July 12 2023
Today, Wednesday July 12
“You Have Made Summer and Winter”
A Contemplation of Asaph
“For God is my King from of old, Working salvation in the midst of the earth.
You divided the sea by Your strength; You broke the heads of the sea serpents in the waters. You broke the heads of Leviathan in pieces, And gave him as food to the people inhabiting the wilderness. You broke open the fountain and the flood; You dried up mighty rivers. The day is Yours, the night also is Yours; You have prepared the light and the sun. You have set all the borders of the earth; You have made summer and winter..”
We believe that the writer of Psalm 74 is a descendant of the Asaph that David had appointed to lead the worship in the tabernacle during his reign, which was from 1000 B.C. to 960 B.C. After the reign of Solomon, David’s son, the kingdom of Israel fell apart, and for the most part had one bad king after another who lead the people into idolatry and sinful living. They still had Solomon’s temple and all the trappings of religion outwardly. They acknowledged and worship God with their mouths, but their hearts were far from Him.
God sent prophet after prophet to warn them that He was going to punished them if they didn’t repent. But they refused to listen or repent. Jeremiah the prophet, one of the last prophets just before the captivity, prophesied specifically that at this point there was no longer any reason to fight the Babylonians, because they would be going into captivity for seventy years. His prophecy was fulfilled in 587-86 B.C. when the Babylonian army invaded Jerusalem and destroyed the temple and the city.
This is when the descendant of Asaph, a man with the same name, wrote this Psalm. He begins by looking around and describing the terrible destruction of the land and the temple. His heart is broken as he sees the enemy take their pagan banners into the temple and desecrate it. (v. 4). He moans over the fact that the prophets are gone, and no one is telling them how long this destruction will last (v. 9). It appears the God has totally forsaken His people and is Himself silent. So, Asaph cries out for God to wake up and “take His hand out of his bosom” or His garment and arise and destroy the enemy (v. 11).
When we come to verse 12 something changes! Verse 12 is the central verse of the Psalm and the turning point in Asaph's experience. He lifted his eyes by faith from the burning ruins of the earthly temple of God in Jerusalem to the holy throne of God in the heavens and received a new perspective on the situation. You might remember that the Asaph who wrote Psalm 73 had a similar experience. His was more personal one as he found himself envious of the ungodly people who prospered while the godly and righteous people suffered. But it all changed for him when he went into the sanctuary (Psalm 73:17).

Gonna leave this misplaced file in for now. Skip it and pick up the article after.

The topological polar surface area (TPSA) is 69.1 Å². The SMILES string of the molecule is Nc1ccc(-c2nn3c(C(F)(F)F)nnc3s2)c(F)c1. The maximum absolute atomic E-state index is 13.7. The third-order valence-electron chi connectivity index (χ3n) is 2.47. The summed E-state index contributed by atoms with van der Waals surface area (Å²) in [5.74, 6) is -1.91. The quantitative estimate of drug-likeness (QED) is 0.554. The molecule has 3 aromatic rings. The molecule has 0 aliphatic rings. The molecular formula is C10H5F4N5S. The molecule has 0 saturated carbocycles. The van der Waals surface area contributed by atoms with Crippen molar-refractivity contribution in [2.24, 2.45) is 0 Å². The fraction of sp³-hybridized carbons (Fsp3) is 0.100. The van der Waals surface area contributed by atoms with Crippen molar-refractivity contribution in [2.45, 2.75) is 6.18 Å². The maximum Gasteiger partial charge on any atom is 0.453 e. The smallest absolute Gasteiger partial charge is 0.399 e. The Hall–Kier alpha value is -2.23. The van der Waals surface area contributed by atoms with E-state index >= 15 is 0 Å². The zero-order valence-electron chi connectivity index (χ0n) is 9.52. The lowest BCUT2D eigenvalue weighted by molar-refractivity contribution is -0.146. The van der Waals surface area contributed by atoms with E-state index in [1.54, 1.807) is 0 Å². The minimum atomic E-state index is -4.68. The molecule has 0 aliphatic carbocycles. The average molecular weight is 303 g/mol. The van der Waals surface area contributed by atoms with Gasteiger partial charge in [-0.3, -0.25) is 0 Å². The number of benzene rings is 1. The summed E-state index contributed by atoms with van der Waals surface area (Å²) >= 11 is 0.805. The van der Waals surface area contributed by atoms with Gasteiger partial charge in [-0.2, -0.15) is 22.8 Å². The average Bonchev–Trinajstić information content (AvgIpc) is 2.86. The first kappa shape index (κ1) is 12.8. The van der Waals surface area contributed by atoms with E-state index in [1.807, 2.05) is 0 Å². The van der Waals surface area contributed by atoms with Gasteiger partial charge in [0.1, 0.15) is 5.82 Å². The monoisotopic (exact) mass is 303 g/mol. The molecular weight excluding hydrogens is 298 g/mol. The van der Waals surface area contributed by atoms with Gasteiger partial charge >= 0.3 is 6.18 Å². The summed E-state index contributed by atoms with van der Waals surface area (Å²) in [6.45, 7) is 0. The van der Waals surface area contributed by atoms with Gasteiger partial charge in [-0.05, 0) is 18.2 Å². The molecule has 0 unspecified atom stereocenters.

When this Asaph of Psalm 74 quit looking around at all the terrible destruction happening, and began to look up, he acknowledged that no matter how discouraging his situation was, God was still on the throne and had not abdicated His authority to the Babylonians. Jeremiah came to the same conclusion in Lam. 5:19. In these verses, 12-17, you can’t help but notice the repetition of the “You" pronoun in this paragraph.
Asaph remembered that God brings "salvations" (plural) on the earth (v. 12)! Asaph then reviewed the "salvation works" of God in the past. How the Lord orchestrated Israel's exodus and the defeat of the "monster" Egypt (vv. 13-14; Ex. 12-15). How God opened up the Red Sea. How God provided water in the wilderness (15a; Ex. 17; Num. 20), and opened the Jordan River so Israel could enter Canaan (15b; Josh. 3-4).
Asaph even reached back to creation (v. 16; Gen. 1-2) and the assignment of territory to the nations (v. 17a; Gen. 10-11; Acts 17:26). He concludes this statement with “You have made summer and winter” (v. 17b). Summer is the warm, comfortable time of rain and fruitfulness! A time of plenty and blessing! But the same God who made the summer also made the “winter”. A time of biting cold and storms, trials and tribulation! The sun does not shine much, and everything seems to have died. But that is the time the plants are growing their roots deeper into the soil so they will be more fruitful in the summer.
My friend, during your time of pain and suffering, remember that God is still a mighty God! He is a mighty King! He has a purpose for the “winter” times as well as the “summer” times! So, when the outlook is bleak, try the uplook like Asaph did and be encouraged!